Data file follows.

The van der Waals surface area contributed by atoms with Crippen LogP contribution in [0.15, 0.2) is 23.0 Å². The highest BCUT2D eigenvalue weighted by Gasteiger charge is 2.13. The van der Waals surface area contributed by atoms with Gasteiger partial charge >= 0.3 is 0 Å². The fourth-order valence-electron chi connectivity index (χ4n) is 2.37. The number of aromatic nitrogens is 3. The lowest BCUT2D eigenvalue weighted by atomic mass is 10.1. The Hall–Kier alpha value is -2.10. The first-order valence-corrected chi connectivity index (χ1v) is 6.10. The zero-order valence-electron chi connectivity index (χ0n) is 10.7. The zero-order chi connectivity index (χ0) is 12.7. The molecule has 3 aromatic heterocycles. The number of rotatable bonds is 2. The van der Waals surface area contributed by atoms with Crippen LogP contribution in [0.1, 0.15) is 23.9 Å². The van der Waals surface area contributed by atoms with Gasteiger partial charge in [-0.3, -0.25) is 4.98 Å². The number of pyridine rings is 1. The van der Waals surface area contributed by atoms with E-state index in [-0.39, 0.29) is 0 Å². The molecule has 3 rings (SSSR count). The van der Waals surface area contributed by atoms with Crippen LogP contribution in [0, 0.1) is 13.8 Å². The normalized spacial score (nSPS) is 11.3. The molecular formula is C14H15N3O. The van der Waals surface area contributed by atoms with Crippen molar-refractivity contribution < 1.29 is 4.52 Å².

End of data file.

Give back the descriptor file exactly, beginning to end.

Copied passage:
The van der Waals surface area contributed by atoms with Crippen LogP contribution in [0.15, 0.2) is 23.0 Å². The highest BCUT2D eigenvalue weighted by Gasteiger charge is 2.13. The van der Waals surface area contributed by atoms with Gasteiger partial charge >= 0.3 is 0 Å². The fourth-order valence-electron chi connectivity index (χ4n) is 2.37. The number of aromatic nitrogens is 3. The lowest BCUT2D eigenvalue weighted by atomic mass is 10.1. The Hall–Kier alpha value is -2.10. The first-order valence-corrected chi connectivity index (χ1v) is 6.10. The zero-order valence-electron chi connectivity index (χ0n) is 10.7. The zero-order chi connectivity index (χ0) is 12.7. The molecule has 3 aromatic heterocycles. The number of rotatable bonds is 2. The van der Waals surface area contributed by atoms with Crippen LogP contribution in [0.1, 0.15) is 23.9 Å². The van der Waals surface area contributed by atoms with Gasteiger partial charge in [-0.3, -0.25) is 4.98 Å². The number of pyridine rings is 1. The van der Waals surface area contributed by atoms with E-state index in [-0.39, 0.29) is 0 Å². The molecule has 3 rings (SSSR count). The van der Waals surface area contributed by atoms with Crippen LogP contribution in [0, 0.1) is 13.8 Å². The normalized spacial score (nSPS) is 11.3. The molecular formula is C14H15N3O. The van der Waals surface area contributed by atoms with Crippen molar-refractivity contribution < 1.29 is 4.52 Å².